5. Really looking forward to your Scotland adventure.

    • Hey Beekeeper!
      Gear update:
      1. I can see how the wider straps might hurt, but I am fine with them. I still would like a size ex-small back length for long mile days.
      2. Bought the thicker Smartwool toe socks. I am hoping they will stay semi-stink free. My wool injinji socks really smelled bad after a few days, that is why I always used the Coolmax.
      I am sooooo excited for Scotland.

      • Did you talk to Grant about the xsmall? They just customized one for Carrot and she is raving. You should ask for same.

        • I sure did talk to Grant just a couple days ago and hope to have one for my summer hike. I also talked to Glenn at the PCT Kick-off about offering a shorter back size or at least looking at what other companies are using for a size small. Dan is using my size small Mariposa and he is 5’8″!

          • I also had same conversation plus talked about strap width and position. 5’8″ Should never be a small unless he has an abnormally short torso. I have the straps nearly taught on mine at 5’4″ with a semi short torso for my height.


    Good mornng, Nancy! It must be crazy at kick off this weekend! Have fun! And so glad you’re going to continue your PCT hike. Thank you for the below email that included “LadyOnARock’s” gear list and comments. Funny . . . I had found her blog on the side of yours a few weeks ago and printed out her gear list. It’s been a big help!   Keep having fun! Hugs, Barb

  9. Cannot wait for your Scottish adventure! I absolutely love Scotland!

  10. Here’s hoping that you need the umbrella for the same reason in Scotland. It’s been a mild winter and a wet spring so reports are that the dreaded Scottish midge could be making an early apperance. One essential piece of kit will be a midge head net. Can make the difference between comfort and missery. I’ve lived in Finland for a few years where the mosquito’s can be terrible, but I can vouch that they have nothing on the Scottish midge. Public enemy number 1 when it comes to annoying insects.

    • Head net and DEET repellent is packed. Thank you for the huge tip.
      I have only heard horror stories about the midge (mosquito) in Scotland. They are even known to be so thick that they can carry a hiker away!

      • The game keepers in Scotland have always sworn by Avon Skin So Soft body spay as the thing which best keeps the midges from biting, and many people swear by it. You’ll find a lot of people packing it.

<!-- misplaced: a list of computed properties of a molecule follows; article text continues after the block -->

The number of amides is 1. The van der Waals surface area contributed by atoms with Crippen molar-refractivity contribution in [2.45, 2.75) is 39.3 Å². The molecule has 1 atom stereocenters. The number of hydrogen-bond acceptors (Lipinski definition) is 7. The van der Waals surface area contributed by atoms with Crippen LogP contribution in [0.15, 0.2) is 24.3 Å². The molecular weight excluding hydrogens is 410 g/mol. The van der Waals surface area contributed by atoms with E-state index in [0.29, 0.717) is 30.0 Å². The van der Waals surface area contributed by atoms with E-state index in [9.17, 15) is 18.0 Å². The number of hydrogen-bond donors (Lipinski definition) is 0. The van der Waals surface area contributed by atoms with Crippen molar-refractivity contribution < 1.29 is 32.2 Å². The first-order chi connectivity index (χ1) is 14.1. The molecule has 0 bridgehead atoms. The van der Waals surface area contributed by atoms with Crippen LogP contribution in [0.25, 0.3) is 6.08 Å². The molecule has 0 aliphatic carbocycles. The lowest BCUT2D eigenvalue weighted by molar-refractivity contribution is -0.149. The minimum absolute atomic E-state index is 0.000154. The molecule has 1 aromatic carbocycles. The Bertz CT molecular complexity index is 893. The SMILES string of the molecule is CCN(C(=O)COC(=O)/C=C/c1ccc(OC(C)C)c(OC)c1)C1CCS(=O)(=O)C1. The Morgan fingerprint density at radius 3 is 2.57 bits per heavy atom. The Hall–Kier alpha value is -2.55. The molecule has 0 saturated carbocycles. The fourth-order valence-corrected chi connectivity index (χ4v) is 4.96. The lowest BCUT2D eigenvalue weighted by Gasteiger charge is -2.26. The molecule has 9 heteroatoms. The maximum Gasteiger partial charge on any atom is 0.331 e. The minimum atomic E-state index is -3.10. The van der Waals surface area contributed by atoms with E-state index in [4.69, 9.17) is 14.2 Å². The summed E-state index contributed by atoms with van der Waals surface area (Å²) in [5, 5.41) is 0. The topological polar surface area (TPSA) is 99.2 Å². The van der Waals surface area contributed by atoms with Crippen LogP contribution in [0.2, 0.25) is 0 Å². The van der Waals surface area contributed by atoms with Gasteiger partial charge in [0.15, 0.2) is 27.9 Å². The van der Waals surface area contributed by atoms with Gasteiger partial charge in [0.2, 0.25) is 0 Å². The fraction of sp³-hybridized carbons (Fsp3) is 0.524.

11. Thank you for the after hike gear thoughts!

  12. Great set of posts 🙂
    What a contrast Scotland will be after that!

    • Boy howdy it will be! I hope in a good way! Hope your team is getting pain free and so hope to meet you on the crossing! Thank you for posting.

      Readers, Gayle has been doing a huge pre-hike to the start point of the TGO Challenge in Scotland. Check out her blog at: w\
      where she is documenting her trek.

  13. That is a great end shot of you two. Glad you made it safe and looking so happy!

  14. A very ambitious trip and a great report. I hope everyone takes your advice about an off-trail trip in the canyon. You were traveling at an optimum time with experienced hikers who could work out problems together. Scotland will be a cake walk.

  15. what are your thoughts on the “Skyscape” tent you used on CDT? Notice it was no longer with you

  16. Thanks for the adventure I followed along each day. Day 2 was quite exciting, I was glad to learn a few lesson from your experience. Looking forward to your Scottish adventure.

    • I am glad I can new tell stories and reflect back about it. We still all have a lot of questions though like…could we have taken a better route? if so where was it?

      Right now most of my scraps and cuts from rock and cactus has healed, the food dehydrator has been running a few days and today we are packing our resupply boxes for Scotland. It is going to be epic.

      Thanks for following along.